Status of Chinese People

About China and Chinese people's living condition

  • China Organ Harvesting Report, in 19 languages

  • Torture methods used by China police

  • Censorship

  • Massive protests & riots in China

  • Top 9 Posts (In 48 hours)

  • All Topics

  • Books to Read

    1. A China More Just, Gao Zhisheng
    2.Officially Sanctioned Crime in China, He Qinglian
    3.
    Will the Boat Sink the Water? Chen Guidi, Wu Chuntao
    4.
    Losing the New China, Ethan Gutmann
    5.
    Nine Commentaries on The Communist Party, the Epochtimes
  • Did you know

    Reporters Without Borders said in it’s 2005 special report titled “Xinhua: the world’s biggest propaganda agency”, that “Xinhua remains the voice of the sole party”, “particularly during the SARS epidemic, Xinhua has for last few months been putting out news reports embarrassing to the government, but they are designed to fool the international community, since they are not published in Chinese.”
  • RSS Feeds for Category

    Organ Harvesting

    Human Rights

    Made in China

    Food

    Health

    Environment

    Protest

    Law

    Politics

    Feed address for any specific category is Category address followed by 'Feed/'.

  • Enter your email address to subscribe to this blog and receive notifications of new posts by email.

    Join 223 other followers

Secrets, Lies, And Sweatshops in China

Posted by Author on November 21, 2006

Cover story, BusinessWeek Magazine, NOVEMBER 27, 2006-

American importers have long answered criticism of conditions at their Chinese suppliers with labor rules and inspections. But many factories have just gotten better at concealing abuses .

Tang Yinghong was caught in an impossible squeeze. For years, his employer, Ningbo Beifa Group, had prospered as a top supplier of pens, mechanical pencils, and highlighters to Wal-Mart Stores (WMT ) and other major retailers. But late last year, Tang learned that auditors from Wal-Mart, Beifa’s biggest customer, were about to inspect labor conditions at the factory in the Chinese coastal city of Ningbo where he worked as an administrator. Wal-Mart had already on three occasions caught Beifa paying its 3,000 workers less than China’s minimum wage and violating overtime rules, Tang says. Under the U.S. chain’s labor rules, a fourth offense would end the relationship.

Help arrived suddenly in the form of an unexpected phone call from a man calling himself Lai Mingwei. The caller said he was with Shanghai Corporate Responsibility Management & Consulting Co., and for a $5,000 fee, he’d take care of Tang’s Wal-Mart problem. “He promised us he could definitely get us a pass for the audit,” Tang says.

Lai provided advice on how to create fake but authentic-looking records and suggested that Beifa hustle any workers with grievances out of the factory on the day of the audit, Tang recounts. The consultant also coached Beifa managers on what questions they could expect from Wal-Mart’s inspectors, says Tang. After following much of Lai’s advice, the Beifa factory in Ningbo passed the audit earlier this year, Tang says, even though the company didn’t change any of its practices.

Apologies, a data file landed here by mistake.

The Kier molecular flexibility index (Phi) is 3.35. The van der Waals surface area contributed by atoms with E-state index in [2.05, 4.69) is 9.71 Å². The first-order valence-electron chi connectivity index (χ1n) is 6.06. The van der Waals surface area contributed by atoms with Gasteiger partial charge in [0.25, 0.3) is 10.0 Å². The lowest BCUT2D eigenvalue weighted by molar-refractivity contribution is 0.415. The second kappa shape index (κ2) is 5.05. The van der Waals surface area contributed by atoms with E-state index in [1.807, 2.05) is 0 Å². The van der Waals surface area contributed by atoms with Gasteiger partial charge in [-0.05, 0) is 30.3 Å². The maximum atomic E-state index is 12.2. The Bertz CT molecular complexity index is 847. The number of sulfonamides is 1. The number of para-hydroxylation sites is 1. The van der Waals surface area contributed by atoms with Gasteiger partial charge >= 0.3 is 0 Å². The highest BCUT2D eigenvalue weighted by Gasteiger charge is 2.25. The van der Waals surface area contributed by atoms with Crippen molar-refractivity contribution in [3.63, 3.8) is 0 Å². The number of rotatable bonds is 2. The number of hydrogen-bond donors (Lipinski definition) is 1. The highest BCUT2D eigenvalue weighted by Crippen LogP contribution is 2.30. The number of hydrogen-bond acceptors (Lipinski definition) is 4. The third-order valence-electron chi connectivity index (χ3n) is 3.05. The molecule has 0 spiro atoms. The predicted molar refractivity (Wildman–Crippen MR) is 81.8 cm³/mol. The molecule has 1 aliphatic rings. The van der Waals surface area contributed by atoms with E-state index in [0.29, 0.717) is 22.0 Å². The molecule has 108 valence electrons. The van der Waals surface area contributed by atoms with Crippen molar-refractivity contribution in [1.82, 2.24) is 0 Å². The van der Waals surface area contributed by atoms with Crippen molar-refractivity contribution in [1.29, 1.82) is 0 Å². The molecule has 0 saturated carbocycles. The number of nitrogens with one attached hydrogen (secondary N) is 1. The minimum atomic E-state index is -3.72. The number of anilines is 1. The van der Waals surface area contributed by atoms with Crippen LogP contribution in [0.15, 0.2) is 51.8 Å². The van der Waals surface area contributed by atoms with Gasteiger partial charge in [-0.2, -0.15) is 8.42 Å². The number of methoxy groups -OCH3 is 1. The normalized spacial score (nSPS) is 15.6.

For more than a decade, major American retailers and name brands have answered accusations that they exploit “sweatshop” labor with elaborate codes of conduct and on-site monitoring. But in China many factories have just gotten better at concealing abuses. Internal industry documents reviewed by BusinessWeek reveal that numerous Chinese factories keep double sets of books to fool auditors and distribute scripts for employees to recite if they are questioned. And a new breed of Chinese consultant has sprung up to assist companies like Beifa in evading audits. “Tutoring and helping factories deal with audits has become an industry in China,” says Tang, 34, who recently left Beifa of his own volition to start a Web site for workers.

A lawyer for Beifa, Zhou Jie, confirms that the company employed the Shanghai consulting firm but denies any dishonesty related to wages, hours, or outside monitoring. Past audits had “disclosed some problems, and we took necessary measures correspondingly,” he explains in a letter responding to questions. The lawyer adds that Beifa has “become the target of accusations” by former employees “whose unreasonable demands have not been satisfied.” Reached by cell phone, a man identifying himself as Lai says that the Shanghai consulting firm helps suppliers pass audits, but he declines to comment on his work for Beifa.Fooling The Auditors

Wal-Mart spokeswoman Amy Wyatt says the giant retailer will investigate the allegations about Beifa brought to its attention by BusinessWeek. Wal-Mart has stepped up factory inspections, she adds, but it acknowledges that some suppliers are trying to undermine monitoring: “We recognize there is a problem. There are always improvements that need to be made, but we are confident that new procedures are improving conditions.”
(to be cont’d…)

Page: 1 2 3 4 5

Sorry, the comment form is closed at this time.

 
%d bloggers like this: